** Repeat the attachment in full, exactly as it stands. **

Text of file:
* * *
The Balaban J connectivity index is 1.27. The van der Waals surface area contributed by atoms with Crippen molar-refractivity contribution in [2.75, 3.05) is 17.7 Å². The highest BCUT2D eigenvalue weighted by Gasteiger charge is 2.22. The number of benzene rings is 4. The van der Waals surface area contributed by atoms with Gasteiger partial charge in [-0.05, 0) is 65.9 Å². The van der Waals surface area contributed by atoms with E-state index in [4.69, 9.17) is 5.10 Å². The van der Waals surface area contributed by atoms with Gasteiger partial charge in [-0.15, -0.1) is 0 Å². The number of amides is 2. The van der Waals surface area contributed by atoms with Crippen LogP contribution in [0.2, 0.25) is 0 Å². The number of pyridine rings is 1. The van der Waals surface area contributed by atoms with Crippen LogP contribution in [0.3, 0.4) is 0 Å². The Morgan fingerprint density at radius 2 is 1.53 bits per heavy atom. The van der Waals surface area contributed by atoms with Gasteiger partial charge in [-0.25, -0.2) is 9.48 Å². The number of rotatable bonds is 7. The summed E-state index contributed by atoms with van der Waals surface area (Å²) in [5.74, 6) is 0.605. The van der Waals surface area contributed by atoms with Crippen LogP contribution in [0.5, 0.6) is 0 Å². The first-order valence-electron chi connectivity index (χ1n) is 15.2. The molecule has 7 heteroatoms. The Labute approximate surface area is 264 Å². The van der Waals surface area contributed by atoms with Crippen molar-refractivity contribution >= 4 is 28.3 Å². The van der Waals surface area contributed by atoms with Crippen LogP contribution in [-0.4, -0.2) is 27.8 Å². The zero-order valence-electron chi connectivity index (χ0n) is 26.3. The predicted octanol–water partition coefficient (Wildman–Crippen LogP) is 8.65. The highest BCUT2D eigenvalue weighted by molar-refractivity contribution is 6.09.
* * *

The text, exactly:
The Balaban J connectivity index is 1.27. The van der Waals surface area contributed by atoms with Crippen molar-refractivity contribution in [2.75, 3.05) is 17.7 Å². The highest BCUT2D eigenvalue weighted by Gasteiger charge is 2.22. The number of benzene rings is 4. The van der Waals surface area contributed by atoms with Gasteiger partial charge in [-0.05, 0) is 65.9 Å². The van der Waals surface area contributed by atoms with E-state index in [4.69, 9.17) is 5.10 Å². The van der Waals surface area contributed by atoms with Gasteiger partial charge in [-0.15, -0.1) is 0 Å². The number of amides is 2. The van der Waals surface area contributed by atoms with Crippen LogP contribution in [0.2, 0.25) is 0 Å². The number of pyridine rings is 1. The van der Waals surface area contributed by atoms with Crippen LogP contribution in [0.3, 0.4) is 0 Å². The Morgan fingerprint density at radius 2 is 1.53 bits per heavy atom. The van der Waals surface area contributed by atoms with Gasteiger partial charge in [-0.25, -0.2) is 9.48 Å². The number of rotatable bonds is 7. The summed E-state index contributed by atoms with van der Waals surface area (Å²) in [5.74, 6) is 0.605. The van der Waals surface area contributed by atoms with Crippen LogP contribution in [0.5, 0.6) is 0 Å². The first-order valence-electron chi connectivity index (χ1n) is 15.2. The molecule has 7 heteroatoms. The Labute approximate surface area is 264 Å². The van der Waals surface area contributed by atoms with Crippen molar-refractivity contribution >= 4 is 28.3 Å². The van der Waals surface area contributed by atoms with Crippen LogP contribution in [-0.4, -0.2) is 27.8 Å². The zero-order valence-electron chi connectivity index (χ0n) is 26.3. The predicted octanol–water partition coefficient (Wildman–Crippen LogP) is 8.65. The highest BCUT2D eigenvalue weighted by molar-refractivity contribution is 6.09.